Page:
Powersoft supplied amplification for the national conventions of America’s two largest political parties, as the presidential candidates for the Republican and Democratic parties were announced.
84 of Powersoft’s K10 amplifiers occupied prime position in Cleveland during a four-day event that saw Donald Trump formally capture the Republican Party presidential nomination.
A little more than a week later, and across the country in Philadelphia, Hillary Clinton accepted the Democratic party’s nomination to run for President and again Powersoft was on hand to amplify proceedings in front of 4,700 delegates, who cast their ballots at the Democratic National Convention. This time 104 K10’s were deployed.
With 2,472 delegates in attendance at the 2016 Republican National Convention, ATK Audiotek, which has been handling convention audio for more than two decades, used the equipment provided by Powersoft.
Pat Baltzell, Sound Designer and FOH engineer for ATK Audiotek, was responsible for the audio system for the event at the Quicken Loans Arena in Cleveland, and began the design process last December: “First and foremost, this was a speech-based event, so the design approach had to take into account that every single seat needed to clearly hear what was being communicated,” he says. “Further, the venue is being used to maximum capacity, and there was a seated floor where the basketball court normally is.”
To ensure reliable audio and maximum intelligibility, ATK chose to integrate the 84 Powersoft K10 amplifiers, which were used to power all primary speaker clusters, in this case JBL Professional by Harman VT4889’s. The clusters in the primary system surrounded the stage, and ATK also placed 14 delay clusters in the 200 level upper deck seating area.
The Powersoft K10 amplifiers were hoisted onto the catwalk of the arena, high above the audience. “The amp racks were motored up there one at a time, and this was great because they are all so light,” Baltzell explained. Having the amplifiers on the catwalk enabled ATK to reduce cabling lengths to the clusters, and each of the amps was controlled remotely using Powersoft’s Armonía Pro Audio Suite software.
“The Powersoft amplifier racks required a small footprint on the catwalk, which was very advantageous because this was also used for lighting dimmer racks, balloon drops, confetti and other things,” he continued. “There was a lot of activity up there that you would not normally have for something like a rock concert or a basketball game.”
Before the amplifiers were sent up and placed into position, they were pre-programmed to cover the appropriate zones and wired for AES connectivity using CAT5 cabling. Once in place, Baltzell and his crew were able to maintain control over the units via Powersoft’s Armonía software.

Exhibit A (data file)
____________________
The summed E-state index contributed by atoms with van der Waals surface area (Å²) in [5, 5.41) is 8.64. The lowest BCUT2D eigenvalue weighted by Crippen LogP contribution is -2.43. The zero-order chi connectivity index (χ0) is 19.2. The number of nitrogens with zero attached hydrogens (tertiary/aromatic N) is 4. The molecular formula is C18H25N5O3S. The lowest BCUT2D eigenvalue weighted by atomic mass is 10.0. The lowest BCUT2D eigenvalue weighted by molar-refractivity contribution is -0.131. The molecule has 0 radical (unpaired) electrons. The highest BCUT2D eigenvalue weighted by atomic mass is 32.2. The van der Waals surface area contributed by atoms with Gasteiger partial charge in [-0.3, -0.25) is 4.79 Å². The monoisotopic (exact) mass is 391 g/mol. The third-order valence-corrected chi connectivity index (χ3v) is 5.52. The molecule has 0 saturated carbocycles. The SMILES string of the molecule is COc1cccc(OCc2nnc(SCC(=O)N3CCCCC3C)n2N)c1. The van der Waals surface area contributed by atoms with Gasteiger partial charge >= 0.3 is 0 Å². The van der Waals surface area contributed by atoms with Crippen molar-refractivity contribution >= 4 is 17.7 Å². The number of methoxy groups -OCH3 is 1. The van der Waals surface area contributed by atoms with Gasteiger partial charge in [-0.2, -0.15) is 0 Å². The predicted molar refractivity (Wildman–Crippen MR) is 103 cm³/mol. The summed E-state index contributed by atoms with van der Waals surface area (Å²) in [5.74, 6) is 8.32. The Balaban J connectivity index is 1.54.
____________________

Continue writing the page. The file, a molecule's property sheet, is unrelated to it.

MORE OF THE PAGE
In a follow-up to this event, at the Wells Fargo Center in downtown Philadelphia, 104 Powersoft K10 amplifiers ensured that more than 180 speeches and 15 performances at the Democratic National Convention were heard by delegates.
ATK’s Head System Tech Alex Guessard, System Tech Kirk Powell and Designer/FOH engineer Pat Baltzell were each on hand for the event.
Pat Baltzell’s design specification called for two amplifier barges located on either side of the main arena scoreboard, which were to drive the primary speaker clusters. “One of the biggest considerations we faced was placement of equipment,” explained Powell. “For the amp barges, we were limited in the amount of weight we could put up there, and we had to ensure we could get sufficient power in there to drive the amps. All of these things factor into how Powersoft can really help us at a convention like this, since the racks are so light and power-efficient.”
For the primary audio system, ATK specified six clusters of JBL Professional by Harman VT4889 loudspeaker arrays located around the stage and 12 time-delayed clusters for the arena’s upper deck. ATK’s Alex Guessard configured and time aligned the system using Powersoft’s Armonía Pro Audio Suite software, creating multi-zones for both the primary and secondary loudspeaker clusters on each level of the arena.
“We had to create different delays based on the overall oval shape of the room,” said Powell. “The overall coverage was great and it performed exactly as we expected.”